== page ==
Early copies of this Beatles compilation from 1966, which was released in North America and Japan only, feature the infamous “Butcher” album cover.

As you’ll see in the image, it features all members of The Fab Four draped in dismantled dolls and pieces of meat. 

Considered quite shocking at the time, the album cover was quickly replaced with a less controversial version, leaving the early release editions to skyrocket in value years later. 

In 2013, a mint condition sealed copy sold for an astonishing $125,000. 

6 – Frank Wilson: ‘Do I Love You (Indeed I Do)

Until recently, Frank Wilson’s legendary 1965 single, released on the Motown subsidiary label, Soul was the tenth most expensive record ever sold. 

That was until UK-based multi-millionaire Lee Jeffries splashed out over £100,000 (over $130,000) for one of only five remaining copies. 

Originally there were around 250 copies pressed, but the majority were destroyed. Rumor has it that Motown boss Berry Gordy ordered the records to be destroyed when he caught wind that one of his producers was launching a singing career.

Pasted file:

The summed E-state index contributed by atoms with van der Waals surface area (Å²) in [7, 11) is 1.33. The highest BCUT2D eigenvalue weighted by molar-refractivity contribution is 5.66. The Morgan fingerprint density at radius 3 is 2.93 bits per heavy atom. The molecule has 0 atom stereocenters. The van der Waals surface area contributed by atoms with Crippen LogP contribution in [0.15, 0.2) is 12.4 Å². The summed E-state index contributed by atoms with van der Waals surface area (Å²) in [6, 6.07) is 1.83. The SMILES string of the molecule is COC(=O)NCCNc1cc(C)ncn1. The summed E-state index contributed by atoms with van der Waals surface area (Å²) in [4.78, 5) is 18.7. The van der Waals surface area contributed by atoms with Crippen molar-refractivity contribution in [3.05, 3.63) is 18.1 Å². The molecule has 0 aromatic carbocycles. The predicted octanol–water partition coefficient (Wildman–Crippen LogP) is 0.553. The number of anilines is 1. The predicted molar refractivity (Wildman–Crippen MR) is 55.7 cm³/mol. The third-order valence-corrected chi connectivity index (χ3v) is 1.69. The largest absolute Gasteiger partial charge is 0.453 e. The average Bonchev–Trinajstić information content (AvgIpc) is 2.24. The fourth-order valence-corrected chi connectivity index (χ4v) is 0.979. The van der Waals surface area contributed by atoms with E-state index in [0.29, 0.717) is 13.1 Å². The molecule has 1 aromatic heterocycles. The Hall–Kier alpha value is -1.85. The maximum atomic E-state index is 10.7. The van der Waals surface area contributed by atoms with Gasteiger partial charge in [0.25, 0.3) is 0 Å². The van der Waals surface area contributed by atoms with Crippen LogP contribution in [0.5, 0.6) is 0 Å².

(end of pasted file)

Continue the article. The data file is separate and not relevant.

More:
How’s that for a holy grail vinyl purchase!?

5 – John Lennon & Yoko Ono: Double Fantasy

Undoubtedly, a signed record will usually fetch a greater return at auction than an ordinary copy.

However, this record is no ordinary signed copy and could possibly go down as the most outstanding signed album in music history. 

This copy of John Lennon and Yoko Ono’s Double Fantasy, signed just hours before his death on December 8th, sold in 1999 for an incredible $150,000.

Given the new owner most likely owns the last record ever to be signed by John Lennon, perhaps the price tag is justified. What a spectacular (albeit morbid) piece of music history and one of the top five most expensive vinyl records ever sold.

4 – The Beatles: Sgt. Pepper’s Lonely Hearts Club Band

If the signature of one Beatle wasn’t enough, then a record (a classic one at that) signed by all four members is bound to get the arms raising and the bids flowing. 

Those of us who’ve ever tried to pick up original Beatles records (particularly some of the early mono copies) will appreciate just how much they can fetch – even in fairly poor condition, and certainly without signatures. 

This particular copy went to an American buyer in 2013 for a stonking $290,500. Not only was it signed by all four Beatles, but it was also the much sought-after mono copy on the black Parlophone label. 

3 – Elvis Presley: ‘My Happiness’ 

As advocates for the vinyl format go, they don’t come much bigger than Jack White. 

The former White Stripes frontman and owner of Third Man Records has proclaimed his love for the vinyl format in many previous quotes, so it’s perhaps no surprise to learn he owns one of the most expensive vinyl records ever sold in history.